Monday, December 2, 2019

#BookReview: People of the Book by Geraldine Brooks



My rating: 5 of 5 stars

In March, before I got my library card made, I could only read in the library so I picked some very short books to finish in 1-2 hours. It started with The Uncommon Reader by Alan Bennett. This made me explore more books that are about book or reading and I came across "People of the book" multiple times but I never picked it.

A few months later, this book was mentioned and discussed again in the book "End of Life Book Club" and this time I decided that there were enough signs now for me to read it. Luckily I found the audiobook easily and over the last whole month, I finished the book.

People of the Book is the story of Haggadah (Jewish prayer book used during the festival of Passover) which celebrates the freedom of the Jews from slavery in Egypt. In particular, this book is about Sarajevo Haggadah which is an illustrated text of the Passover Haggadah. It is a fictionalized version of various "people" and places this manuscript traveled in its life till it finally resurfaces and is put up for display in a museum in Bosnia in 2002.

The book starts with the discovery and analysis of the manuscript for conservation. The different stuff captured during this take us down the history of the manuscript and how these things - a bloodstain, hair, wing of a butterfly, etc become a part of the book. The book alternates between the present as seen through the eyes of conservator Hanna Heath and the past as narrated by the person associated with the manuscript. With each passing month in the search of the truth in the present, we go more and more deeper into the story of the manuscript and the people responsible for creating and preserving the same.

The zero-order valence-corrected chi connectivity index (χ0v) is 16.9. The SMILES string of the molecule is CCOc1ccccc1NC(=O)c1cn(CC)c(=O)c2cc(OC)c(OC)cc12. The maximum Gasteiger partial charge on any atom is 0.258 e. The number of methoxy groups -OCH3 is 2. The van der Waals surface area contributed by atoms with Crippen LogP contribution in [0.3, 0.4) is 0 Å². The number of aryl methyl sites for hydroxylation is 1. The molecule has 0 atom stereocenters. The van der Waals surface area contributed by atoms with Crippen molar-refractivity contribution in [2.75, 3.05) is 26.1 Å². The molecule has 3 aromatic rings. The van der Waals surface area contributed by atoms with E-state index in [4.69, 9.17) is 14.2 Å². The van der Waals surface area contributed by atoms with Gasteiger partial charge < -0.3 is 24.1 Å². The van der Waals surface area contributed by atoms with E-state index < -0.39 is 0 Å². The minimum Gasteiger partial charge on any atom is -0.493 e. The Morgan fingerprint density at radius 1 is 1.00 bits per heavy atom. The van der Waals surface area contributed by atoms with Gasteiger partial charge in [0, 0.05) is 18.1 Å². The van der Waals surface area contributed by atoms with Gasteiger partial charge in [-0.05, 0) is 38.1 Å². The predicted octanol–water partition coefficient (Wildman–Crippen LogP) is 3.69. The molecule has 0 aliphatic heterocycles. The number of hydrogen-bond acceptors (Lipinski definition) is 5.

When I began reading this, I had a doubt that my ignorance on the history of the place and the religion might be a hindrance in enjoying the book but it was actually a nudge for me to read about the manuscript and the history of the conflicts later in a more factual account. The fictional version piqued my interest and made me connect to the journey of the manuscript through centuries. Along with the book's story , the reader learns the art of creating such manuscripts , of preservation and the importance of these in telling the stories of older generations.

The book also has amazing characters who give this story a distinct turn and mood in different chapters. The structuring of the story works like a mystery book and keeps the reader engaged.

This is one of the best reads for me in this year and I loved reading about this book and the ways books have carried voices of hope and learning for all, across the years and religions and places.


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